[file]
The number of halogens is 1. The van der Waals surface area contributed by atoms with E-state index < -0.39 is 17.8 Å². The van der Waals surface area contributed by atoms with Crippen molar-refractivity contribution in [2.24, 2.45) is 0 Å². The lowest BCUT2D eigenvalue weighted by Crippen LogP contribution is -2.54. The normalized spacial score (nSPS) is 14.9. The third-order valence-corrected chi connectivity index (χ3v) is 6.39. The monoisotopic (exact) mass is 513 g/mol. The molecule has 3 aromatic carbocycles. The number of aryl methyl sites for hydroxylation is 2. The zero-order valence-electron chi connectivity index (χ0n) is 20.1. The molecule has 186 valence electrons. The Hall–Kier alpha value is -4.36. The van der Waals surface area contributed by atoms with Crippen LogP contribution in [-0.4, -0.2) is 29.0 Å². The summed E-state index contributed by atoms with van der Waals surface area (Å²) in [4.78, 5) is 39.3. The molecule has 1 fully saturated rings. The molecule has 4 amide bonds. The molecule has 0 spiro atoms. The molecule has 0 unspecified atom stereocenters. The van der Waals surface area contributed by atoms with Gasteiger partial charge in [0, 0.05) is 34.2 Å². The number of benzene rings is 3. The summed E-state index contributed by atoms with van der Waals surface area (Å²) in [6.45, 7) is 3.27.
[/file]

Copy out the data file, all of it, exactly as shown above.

The number of halogens is 1. The van der Waals surface area contributed by atoms with E-state index < -0.39 is 17.8 Å². The van der Waals surface area contributed by atoms with Crippen molar-refractivity contribution in [2.24, 2.45) is 0 Å². The lowest BCUT2D eigenvalue weighted by Crippen LogP contribution is -2.54. The normalized spacial score (nSPS) is 14.9. The third-order valence-corrected chi connectivity index (χ3v) is 6.39. The monoisotopic (exact) mass is 513 g/mol. The molecule has 3 aromatic carbocycles. The number of aryl methyl sites for hydroxylation is 2. The zero-order valence-electron chi connectivity index (χ0n) is 20.1. The molecule has 186 valence electrons. The Hall–Kier alpha value is -4.36. The van der Waals surface area contributed by atoms with Crippen LogP contribution in [-0.4, -0.2) is 29.0 Å². The summed E-state index contributed by atoms with van der Waals surface area (Å²) in [4.78, 5) is 39.3. The molecule has 1 fully saturated rings. The molecule has 4 amide bonds. The molecule has 0 spiro atoms. The molecule has 0 unspecified atom stereocenters. The van der Waals surface area contributed by atoms with Gasteiger partial charge in [0, 0.05) is 34.2 Å². The number of benzene rings is 3. The summed E-state index contributed by atoms with van der Waals surface area (Å²) in [6.45, 7) is 3.27.